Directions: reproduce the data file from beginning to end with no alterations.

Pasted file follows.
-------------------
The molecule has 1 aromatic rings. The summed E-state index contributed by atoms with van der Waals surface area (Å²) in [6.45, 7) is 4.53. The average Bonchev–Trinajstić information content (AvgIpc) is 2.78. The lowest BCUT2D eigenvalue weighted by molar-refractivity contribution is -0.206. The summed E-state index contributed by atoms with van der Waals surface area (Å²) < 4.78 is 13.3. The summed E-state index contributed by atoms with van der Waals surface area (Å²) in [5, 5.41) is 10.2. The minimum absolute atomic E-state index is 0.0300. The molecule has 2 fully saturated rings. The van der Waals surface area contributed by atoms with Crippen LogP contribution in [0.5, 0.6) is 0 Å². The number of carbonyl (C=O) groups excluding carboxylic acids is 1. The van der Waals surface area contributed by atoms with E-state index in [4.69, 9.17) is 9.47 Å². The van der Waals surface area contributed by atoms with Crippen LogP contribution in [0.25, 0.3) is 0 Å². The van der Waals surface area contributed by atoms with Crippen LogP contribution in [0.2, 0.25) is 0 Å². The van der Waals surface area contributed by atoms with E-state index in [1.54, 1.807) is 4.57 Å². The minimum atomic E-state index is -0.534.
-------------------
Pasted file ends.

The molecule has 1 aromatic rings. The summed E-state index contributed by atoms with van der Waals surface area (Å²) in [6.45, 7) is 4.53. The average Bonchev–Trinajstić information content (AvgIpc) is 2.78. The lowest BCUT2D eigenvalue weighted by molar-refractivity contribution is -0.206. The summed E-state index contributed by atoms with van der Waals surface area (Å²) < 4.78 is 13.3. The summed E-state index contributed by atoms with van der Waals surface area (Å²) in [5, 5.41) is 10.2. The minimum absolute atomic E-state index is 0.0300. The molecule has 2 fully saturated rings. The van der Waals surface area contributed by atoms with Crippen LogP contribution in [0.5, 0.6) is 0 Å². The number of carbonyl (C=O) groups excluding carboxylic acids is 1. The van der Waals surface area contributed by atoms with E-state index in [4.69, 9.17) is 9.47 Å². The van der Waals surface area contributed by atoms with Crippen LogP contribution in [0.25, 0.3) is 0 Å². The van der Waals surface area contributed by atoms with Crippen LogP contribution in [0.2, 0.25) is 0 Å². The van der Waals surface area contributed by atoms with E-state index in [1.54, 1.807) is 4.57 Å². The minimum atomic E-state index is -0.534.